Planning for Change
Divorcing couples face uncertainty as they attempt to reach decisions on how to move forward with their lives. Mediation creates an opportunity to address that uncertainty through dialogue that is facilitated by a neutral mediator.
A successful mediation outcome establishes a plan that, by definition, provides both spouses with greater certainty about their futures. Important decisions are made about how to divide and distribute the assets and debts of the marriage.
Planning for the Present
There are aspects of the mediated plan that relate to parenting arrangements and financial support. These decisions affect the immediate circumstance of the family and increase certainty and understanding. But life, by its very nature, involves change—different jobs (or unemployment), fluctuations in income, altered schedules, and new residences, to name a few. All these can require adjustments to an established plan.
Modifying the Plan
Laws pertaining to parenting arrangements and financial support include provisions for modifications to parenting plans, child support and spousal maintenance. After a divorce settlement, there is generally a requirement that the person who is requesting a change must apply to the court and demonstrate that the change is significant enough to warrant a court review.
The mediation process allows for more flexibility and foresight to anticipate change and plan specifically for how future circumstances may affect current arrangements established by the divorcing couple.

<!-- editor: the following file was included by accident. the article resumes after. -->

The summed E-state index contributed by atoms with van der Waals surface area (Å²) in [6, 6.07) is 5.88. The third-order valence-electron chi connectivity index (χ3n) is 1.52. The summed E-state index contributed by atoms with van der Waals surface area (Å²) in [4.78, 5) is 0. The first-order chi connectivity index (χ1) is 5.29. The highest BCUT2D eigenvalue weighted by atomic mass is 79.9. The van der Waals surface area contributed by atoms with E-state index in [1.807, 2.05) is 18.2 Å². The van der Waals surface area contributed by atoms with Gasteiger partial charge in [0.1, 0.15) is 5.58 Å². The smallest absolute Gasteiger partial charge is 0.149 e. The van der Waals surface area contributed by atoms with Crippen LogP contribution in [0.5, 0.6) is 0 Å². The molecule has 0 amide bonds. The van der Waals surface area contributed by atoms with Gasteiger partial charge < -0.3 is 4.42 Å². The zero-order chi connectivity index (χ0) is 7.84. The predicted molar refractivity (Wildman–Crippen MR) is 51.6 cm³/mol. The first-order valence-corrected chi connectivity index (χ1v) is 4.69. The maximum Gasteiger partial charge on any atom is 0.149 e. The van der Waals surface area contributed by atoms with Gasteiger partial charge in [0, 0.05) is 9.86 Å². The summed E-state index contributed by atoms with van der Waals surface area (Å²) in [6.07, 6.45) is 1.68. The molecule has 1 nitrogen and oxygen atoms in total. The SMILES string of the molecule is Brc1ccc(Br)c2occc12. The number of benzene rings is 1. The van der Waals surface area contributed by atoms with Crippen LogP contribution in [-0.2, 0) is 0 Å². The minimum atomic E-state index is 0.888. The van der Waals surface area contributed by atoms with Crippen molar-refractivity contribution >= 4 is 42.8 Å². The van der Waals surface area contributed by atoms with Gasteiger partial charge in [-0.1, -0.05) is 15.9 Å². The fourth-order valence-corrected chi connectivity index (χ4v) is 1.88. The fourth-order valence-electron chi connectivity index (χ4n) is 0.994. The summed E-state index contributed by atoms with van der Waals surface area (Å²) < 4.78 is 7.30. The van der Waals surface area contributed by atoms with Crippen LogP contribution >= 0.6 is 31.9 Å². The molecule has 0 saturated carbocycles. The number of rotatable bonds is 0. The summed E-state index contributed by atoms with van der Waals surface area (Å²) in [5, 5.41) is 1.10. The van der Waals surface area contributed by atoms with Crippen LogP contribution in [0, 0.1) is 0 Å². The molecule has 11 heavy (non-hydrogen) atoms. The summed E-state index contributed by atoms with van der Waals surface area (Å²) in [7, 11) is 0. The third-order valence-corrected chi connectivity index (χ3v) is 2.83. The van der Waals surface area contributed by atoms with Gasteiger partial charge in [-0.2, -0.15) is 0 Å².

Fortunately, the mediation process allows for more flexibility and foresight to anticipate change and plan specifically for how future circumstances may affect current arrangements established by the divorcing couple. Anticipating future changes that may affect child support or maintenance payments, for example, many clients will develop a specific formula for determining how they will modify the amounts being paid. This allows for a clear path forward and clarity amidst unpredictability, avoiding the need for future court action. In some situations, clients simply agree to renegotiate with each other, using mediation as a fallback option if they are unable to come up with an agreement on their own.
The flexibility to anticipate and accommodate change in the present is one of many advantages of using a mediation process. The time spent now to address how to adapt current agreements for future contingencies can pay off in reduced stress and less time and money required to resolve issues in the future.
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